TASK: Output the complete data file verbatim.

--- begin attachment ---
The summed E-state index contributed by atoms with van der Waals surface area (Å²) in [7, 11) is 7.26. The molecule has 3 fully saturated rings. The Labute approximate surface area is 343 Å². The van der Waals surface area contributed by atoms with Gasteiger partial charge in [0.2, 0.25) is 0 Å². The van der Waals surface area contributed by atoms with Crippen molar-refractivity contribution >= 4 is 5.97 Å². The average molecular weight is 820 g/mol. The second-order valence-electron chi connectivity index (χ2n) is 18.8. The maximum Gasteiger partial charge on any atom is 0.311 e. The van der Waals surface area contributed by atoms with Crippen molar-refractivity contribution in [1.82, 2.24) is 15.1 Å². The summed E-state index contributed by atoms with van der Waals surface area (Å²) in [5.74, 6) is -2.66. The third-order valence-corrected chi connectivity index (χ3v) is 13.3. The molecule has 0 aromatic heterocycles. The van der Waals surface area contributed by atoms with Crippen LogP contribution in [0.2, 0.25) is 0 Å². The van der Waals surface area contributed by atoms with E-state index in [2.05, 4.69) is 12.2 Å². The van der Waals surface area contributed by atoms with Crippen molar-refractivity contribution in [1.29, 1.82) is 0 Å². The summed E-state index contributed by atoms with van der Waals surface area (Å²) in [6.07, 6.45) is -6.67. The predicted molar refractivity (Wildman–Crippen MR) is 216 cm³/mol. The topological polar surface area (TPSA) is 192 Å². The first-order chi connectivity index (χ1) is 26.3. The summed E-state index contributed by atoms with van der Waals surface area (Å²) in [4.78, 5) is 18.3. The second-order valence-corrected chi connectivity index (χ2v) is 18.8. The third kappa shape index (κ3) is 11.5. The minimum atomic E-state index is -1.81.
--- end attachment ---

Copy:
The summed E-state index contributed by atoms with van der Waals surface area (Å²) in [7, 11) is 7.26. The molecule has 3 fully saturated rings. The Labute approximate surface area is 343 Å². The van der Waals surface area contributed by atoms with Gasteiger partial charge in [0.2, 0.25) is 0 Å². The van der Waals surface area contributed by atoms with Crippen molar-refractivity contribution >= 4 is 5.97 Å². The average molecular weight is 820 g/mol. The second-order valence-electron chi connectivity index (χ2n) is 18.8. The maximum Gasteiger partial charge on any atom is 0.311 e. The van der Waals surface area contributed by atoms with Crippen molar-refractivity contribution in [1.82, 2.24) is 15.1 Å². The summed E-state index contributed by atoms with van der Waals surface area (Å²) in [5.74, 6) is -2.66. The third-order valence-corrected chi connectivity index (χ3v) is 13.3. The molecule has 0 aromatic heterocycles. The van der Waals surface area contributed by atoms with Crippen LogP contribution in [0.2, 0.25) is 0 Å². The van der Waals surface area contributed by atoms with E-state index in [2.05, 4.69) is 12.2 Å². The van der Waals surface area contributed by atoms with Crippen molar-refractivity contribution in [1.29, 1.82) is 0 Å². The summed E-state index contributed by atoms with van der Waals surface area (Å²) in [6.07, 6.45) is -6.67. The predicted molar refractivity (Wildman–Crippen MR) is 216 cm³/mol. The topological polar surface area (TPSA) is 192 Å². The first-order chi connectivity index (χ1) is 26.3. The summed E-state index contributed by atoms with van der Waals surface area (Å²) in [4.78, 5) is 18.3. The second-order valence-corrected chi connectivity index (χ2v) is 18.8. The third kappa shape index (κ3) is 11.5. The minimum atomic E-state index is -1.81.